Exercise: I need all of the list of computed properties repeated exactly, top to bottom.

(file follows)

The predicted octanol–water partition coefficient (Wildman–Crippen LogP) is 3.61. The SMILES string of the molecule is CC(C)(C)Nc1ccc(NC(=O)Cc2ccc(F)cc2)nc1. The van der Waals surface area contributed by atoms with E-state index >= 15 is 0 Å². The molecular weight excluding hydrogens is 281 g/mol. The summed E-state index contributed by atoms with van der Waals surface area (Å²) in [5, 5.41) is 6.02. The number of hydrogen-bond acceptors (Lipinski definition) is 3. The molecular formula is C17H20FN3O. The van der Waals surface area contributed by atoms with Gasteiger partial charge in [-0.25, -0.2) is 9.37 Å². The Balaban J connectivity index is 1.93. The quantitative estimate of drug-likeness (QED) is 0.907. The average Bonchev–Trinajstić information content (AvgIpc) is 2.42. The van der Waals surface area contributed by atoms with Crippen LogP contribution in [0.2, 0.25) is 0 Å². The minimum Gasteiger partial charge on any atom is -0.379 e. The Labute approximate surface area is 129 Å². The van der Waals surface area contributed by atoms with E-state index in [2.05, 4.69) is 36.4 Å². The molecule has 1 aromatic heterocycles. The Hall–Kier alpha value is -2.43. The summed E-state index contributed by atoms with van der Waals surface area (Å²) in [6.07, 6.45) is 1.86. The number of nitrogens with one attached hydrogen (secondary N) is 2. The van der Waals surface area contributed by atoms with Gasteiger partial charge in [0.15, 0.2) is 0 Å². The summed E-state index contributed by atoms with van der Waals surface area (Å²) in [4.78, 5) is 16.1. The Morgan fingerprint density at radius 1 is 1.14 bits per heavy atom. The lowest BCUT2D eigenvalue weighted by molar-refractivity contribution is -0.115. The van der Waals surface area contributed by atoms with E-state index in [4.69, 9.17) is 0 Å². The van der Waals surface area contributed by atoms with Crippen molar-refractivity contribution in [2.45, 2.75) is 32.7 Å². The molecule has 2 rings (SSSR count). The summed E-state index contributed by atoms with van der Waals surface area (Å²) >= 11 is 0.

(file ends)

The predicted octanol–water partition coefficient (Wildman–Crippen LogP) is 3.61. The SMILES string of the molecule is CC(C)(C)Nc1ccc(NC(=O)Cc2ccc(F)cc2)nc1. The van der Waals surface area contributed by atoms with E-state index >= 15 is 0 Å². The molecular weight excluding hydrogens is 281 g/mol. The summed E-state index contributed by atoms with van der Waals surface area (Å²) in [5, 5.41) is 6.02. The number of hydrogen-bond acceptors (Lipinski definition) is 3. The molecular formula is C17H20FN3O. The van der Waals surface area contributed by atoms with Gasteiger partial charge in [-0.25, -0.2) is 9.37 Å². The Balaban J connectivity index is 1.93. The quantitative estimate of drug-likeness (QED) is 0.907. The average Bonchev–Trinajstić information content (AvgIpc) is 2.42. The van der Waals surface area contributed by atoms with Crippen LogP contribution in [0.2, 0.25) is 0 Å². The minimum Gasteiger partial charge on any atom is -0.379 e. The Labute approximate surface area is 129 Å². The van der Waals surface area contributed by atoms with E-state index in [2.05, 4.69) is 36.4 Å². The molecule has 1 aromatic heterocycles. The Hall–Kier alpha value is -2.43. The summed E-state index contributed by atoms with van der Waals surface area (Å²) in [6.07, 6.45) is 1.86. The number of nitrogens with one attached hydrogen (secondary N) is 2. The van der Waals surface area contributed by atoms with Gasteiger partial charge in [0.15, 0.2) is 0 Å². The summed E-state index contributed by atoms with van der Waals surface area (Å²) in [4.78, 5) is 16.1. The Morgan fingerprint density at radius 1 is 1.14 bits per heavy atom. The lowest BCUT2D eigenvalue weighted by molar-refractivity contribution is -0.115. The van der Waals surface area contributed by atoms with E-state index in [4.69, 9.17) is 0 Å². The van der Waals surface area contributed by atoms with Crippen molar-refractivity contribution in [2.45, 2.75) is 32.7 Å². The molecule has 2 rings (SSSR count). The summed E-state index contributed by atoms with van der Waals surface area (Å²) >= 11 is 0.